OrbiMed takes point on a new biotech launch, but almost everything remains secret for now
If you missed the news of a new company launch backed by blue-chip investor OrbiMed early Wednesday morning, that was by design.
Alterome Therapeutics quietly emerged from stealth with $64 million in its Series A, a fairly large sum for an initial biotech raise. One would think, given the industry’s penchant for bombast, such a raise would be accompanied by all the fanfare that comes with an OrbiMed backing and enough cash to buy hundreds upon hundreds of the most expensive Tesla model.
But Alterome put out only a terse and ambiguous press release, instead cultivating an aura of mystique. The choice to do so was intentional, said Arjun Goyal, managing director of Vida Ventures, which also backed the Series A.
“We did have a discussion, we kept it deliberately — I don’t want to say vague — but we want to be quiet about the targets we’re going after and the approaches we’re using,” Goyal told Endpoints News. “What I can say … is that it’s a very strong drug hunting team leveraging new insights in computational chemistry to go after intractable oncology targets.”
Most prominent among the not-vague wording is the phrase “alteration-specific,” used three times throughout the 297-word press release. Made in reference to the types of targeted cancer therapeutics Alterome is developing, the expression hasn’t been fully explained and likely won’t be for some time. Goyal declined to elaborate and Alterome does not have a website.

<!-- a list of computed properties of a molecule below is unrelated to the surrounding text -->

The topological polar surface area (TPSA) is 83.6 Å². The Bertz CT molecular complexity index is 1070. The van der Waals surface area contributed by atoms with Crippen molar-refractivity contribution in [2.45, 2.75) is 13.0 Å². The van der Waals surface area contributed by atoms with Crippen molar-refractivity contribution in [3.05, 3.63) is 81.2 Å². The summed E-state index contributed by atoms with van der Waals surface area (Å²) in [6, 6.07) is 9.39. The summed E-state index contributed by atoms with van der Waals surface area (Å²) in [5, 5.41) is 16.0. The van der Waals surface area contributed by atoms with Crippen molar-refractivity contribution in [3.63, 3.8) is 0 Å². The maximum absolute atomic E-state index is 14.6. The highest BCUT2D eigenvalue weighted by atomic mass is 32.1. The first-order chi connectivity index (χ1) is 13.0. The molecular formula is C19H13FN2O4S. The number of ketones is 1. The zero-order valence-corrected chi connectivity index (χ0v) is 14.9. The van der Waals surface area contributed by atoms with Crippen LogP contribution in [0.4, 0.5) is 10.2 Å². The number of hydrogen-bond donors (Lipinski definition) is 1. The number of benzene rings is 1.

What Goyal could talk about dealt with areas of cancer research where Alterome wants to innovate. For now, those include certain solid tumor fields with “a lot of room for improvements in outcomes,” he said, ticking off colorectal cancer, NSCLC and gastric cancer as a few examples. The raise will give Alterome roughly three years of runway to develop its set of programs, at which point the biotech hopes to be near the clinic.
Goyal also expanded on how he believes Alterome’s team could prove a bigger differentiating factor than any kind of technology or platform. The company is led by Eric Murphy, formerly the CSO and founder of Kinnate Biopharma, and was also co-founded by Ryan Corcoran, director of Massachusetts General Hospital’s gastrointestinal cancer center.
That duo’s experience, Goyal says, gives Alterome a better chance to succeed than other biotech companies out there.
“Ultimately, the proof will be in the pudding,” he said. “It’s easy to start these companies, but it’s all about execution. We do believe, most importantly, that we have a team that has executed in the past and will execute going forward.”
In addition to OrbiMed and Vida, Wednesday’s raise also saw participation from Nextech Invest, Boxer Capital and others.